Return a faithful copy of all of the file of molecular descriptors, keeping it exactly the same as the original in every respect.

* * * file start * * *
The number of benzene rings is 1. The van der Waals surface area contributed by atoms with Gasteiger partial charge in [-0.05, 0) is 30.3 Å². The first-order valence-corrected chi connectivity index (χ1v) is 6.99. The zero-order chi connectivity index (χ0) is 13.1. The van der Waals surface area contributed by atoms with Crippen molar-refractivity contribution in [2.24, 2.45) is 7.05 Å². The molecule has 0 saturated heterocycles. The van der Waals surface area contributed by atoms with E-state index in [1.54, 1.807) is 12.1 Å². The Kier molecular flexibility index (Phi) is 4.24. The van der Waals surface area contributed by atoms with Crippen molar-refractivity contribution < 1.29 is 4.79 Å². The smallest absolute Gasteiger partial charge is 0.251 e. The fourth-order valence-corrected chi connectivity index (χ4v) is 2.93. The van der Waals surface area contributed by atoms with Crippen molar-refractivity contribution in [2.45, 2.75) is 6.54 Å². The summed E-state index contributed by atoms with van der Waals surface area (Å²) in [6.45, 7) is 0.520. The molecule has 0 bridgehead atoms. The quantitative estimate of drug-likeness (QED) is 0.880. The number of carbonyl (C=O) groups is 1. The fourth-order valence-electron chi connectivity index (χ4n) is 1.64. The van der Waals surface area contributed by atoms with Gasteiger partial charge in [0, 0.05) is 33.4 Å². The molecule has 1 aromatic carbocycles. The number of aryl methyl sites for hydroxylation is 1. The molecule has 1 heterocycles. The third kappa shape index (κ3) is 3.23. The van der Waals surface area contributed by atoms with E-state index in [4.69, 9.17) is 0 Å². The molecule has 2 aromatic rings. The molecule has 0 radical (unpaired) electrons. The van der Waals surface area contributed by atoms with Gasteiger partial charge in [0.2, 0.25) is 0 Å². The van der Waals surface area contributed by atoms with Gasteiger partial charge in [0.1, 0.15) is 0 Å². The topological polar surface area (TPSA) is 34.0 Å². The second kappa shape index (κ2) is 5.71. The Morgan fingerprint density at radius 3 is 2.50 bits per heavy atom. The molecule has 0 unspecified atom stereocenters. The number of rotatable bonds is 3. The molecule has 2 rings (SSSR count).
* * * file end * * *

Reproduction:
The number of benzene rings is 1. The van der Waals surface area contributed by atoms with Gasteiger partial charge in [-0.05, 0) is 30.3 Å². The first-order valence-corrected chi connectivity index (χ1v) is 6.99. The zero-order chi connectivity index (χ0) is 13.1. The van der Waals surface area contributed by atoms with Crippen molar-refractivity contribution in [2.24, 2.45) is 7.05 Å². The molecule has 0 saturated heterocycles. The van der Waals surface area contributed by atoms with E-state index in [1.54, 1.807) is 12.1 Å². The Kier molecular flexibility index (Phi) is 4.24. The van der Waals surface area contributed by atoms with Crippen molar-refractivity contribution < 1.29 is 4.79 Å². The smallest absolute Gasteiger partial charge is 0.251 e. The fourth-order valence-corrected chi connectivity index (χ4v) is 2.93. The van der Waals surface area contributed by atoms with Crippen molar-refractivity contribution in [2.45, 2.75) is 6.54 Å². The summed E-state index contributed by atoms with van der Waals surface area (Å²) in [6.45, 7) is 0.520. The molecule has 0 bridgehead atoms. The quantitative estimate of drug-likeness (QED) is 0.880. The number of carbonyl (C=O) groups is 1. The fourth-order valence-electron chi connectivity index (χ4n) is 1.64. The van der Waals surface area contributed by atoms with Gasteiger partial charge in [0, 0.05) is 33.4 Å². The molecule has 1 aromatic carbocycles. The number of aryl methyl sites for hydroxylation is 1. The molecule has 1 heterocycles. The third kappa shape index (κ3) is 3.23. The van der Waals surface area contributed by atoms with E-state index in [4.69, 9.17) is 0 Å². The molecule has 2 aromatic rings. The molecule has 0 radical (unpaired) electrons. The van der Waals surface area contributed by atoms with Gasteiger partial charge in [0.2, 0.25) is 0 Å². The van der Waals surface area contributed by atoms with Gasteiger partial charge in [0.1, 0.15) is 0 Å². The topological polar surface area (TPSA) is 34.0 Å². The second kappa shape index (κ2) is 5.71. The Morgan fingerprint density at radius 3 is 2.50 bits per heavy atom. The molecule has 0 unspecified atom stereocenters. The number of rotatable bonds is 3. The molecule has 2 rings (SSSR count).